The Dodgers have an excellent farm system because they draft and develop players as well as any franchise in baseball. They’re also very good at identifying under-appreciated talents and helping them maximize their potential (think Evan Phillips, Yency Almonte, and Tyler Anderson). So when people on social media cry about the Dodgers trying to “buy a championship,” just smile and nod and keep all the accurate, rude thoughts about those people’s intelligence to yourself.
But that doesn’t mean it’s not helpful to be rich like Los Angeles. They can sign guys like Freddie Freeman (although LA usually sits out the bigger-dollar free agents). They can trade for Mookie Betts and sign him to an extension before he even plays a game. And maybe one of the biggest ways their financial advantage manifests itself: They can sign players who are at risk of injury, knowing they have the money to replace them if necessary.
Sometimes, it works out — think of Rich Hill and AJ Pollock. Sometimes, it doesn’t — Scott Kazmir and Brandon McCarthy come to mind. But even the moves that don’t work out don’t cripple the Dodgers, because they can afford the replacements, too.
That brings us to this year’s starting rotation. There’s been a lot of talk that the Dodgers need to add another starting pitcher, although that talk has died down somewhat since all the good free-agent pitchers signed elsewhere.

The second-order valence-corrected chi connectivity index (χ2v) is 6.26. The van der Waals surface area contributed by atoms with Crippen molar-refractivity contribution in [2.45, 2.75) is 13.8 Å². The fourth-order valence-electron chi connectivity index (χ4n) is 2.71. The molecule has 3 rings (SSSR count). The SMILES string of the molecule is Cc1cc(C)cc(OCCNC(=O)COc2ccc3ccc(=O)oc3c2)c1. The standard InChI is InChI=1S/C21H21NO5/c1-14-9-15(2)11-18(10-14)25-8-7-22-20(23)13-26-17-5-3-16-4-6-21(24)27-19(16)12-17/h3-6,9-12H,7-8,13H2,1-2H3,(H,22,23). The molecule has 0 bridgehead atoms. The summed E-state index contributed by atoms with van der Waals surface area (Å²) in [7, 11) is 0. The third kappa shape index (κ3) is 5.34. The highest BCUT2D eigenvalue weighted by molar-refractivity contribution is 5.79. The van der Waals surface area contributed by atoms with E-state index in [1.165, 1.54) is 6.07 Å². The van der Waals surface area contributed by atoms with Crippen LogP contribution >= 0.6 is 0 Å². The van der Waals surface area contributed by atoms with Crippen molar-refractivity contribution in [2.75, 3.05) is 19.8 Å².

But when you look at what the Dodgers have, they don’t need starting pitching right now. They have a rotation that, if healthy, could be very good:
- LHP Julio Urias
- LHP Clayton Kershaw
- RHP Tony Gonsolin
- RHP Dustin May
- RHP Noah Syndergaard
All five of those guys have been brilliant at times in their careers. All five of them have also spent significant time on the injured list. It’s kind of the definition of a high-risk, high-reward rotation.
The problem is, you have to take the risk to get the reward, and that means rolling into the season with this as your starting five. LA goes into the season knowing there will be missed starts here and there, and they have a handful of prospects ready to fill in. Ryan Pepiot, Michael Grove, and Andre Jackson have all pitched in the big leagues already, and top prospects Bobby Miller and Gavin Stone are basically ready.
So it behooves the Dodgers to go into 2023 and see what their rotation can do. Best-case scenario, all five guys are healthy and Los Angeles has to scramble to figure out ways to get playing time for the prospects. That’s a good problem to have. Worst-case scenario, there are injuries big and small, and the prospects fill in the holes.
If they get to the trade deadline and have more injuries than expected or the prospects just aren’t cutting it, then the Dodgers should flex their financial and farm system might at the trade deadline to bring in a replacement. But bringing in a replacement right now would be counterproductive to the plan.
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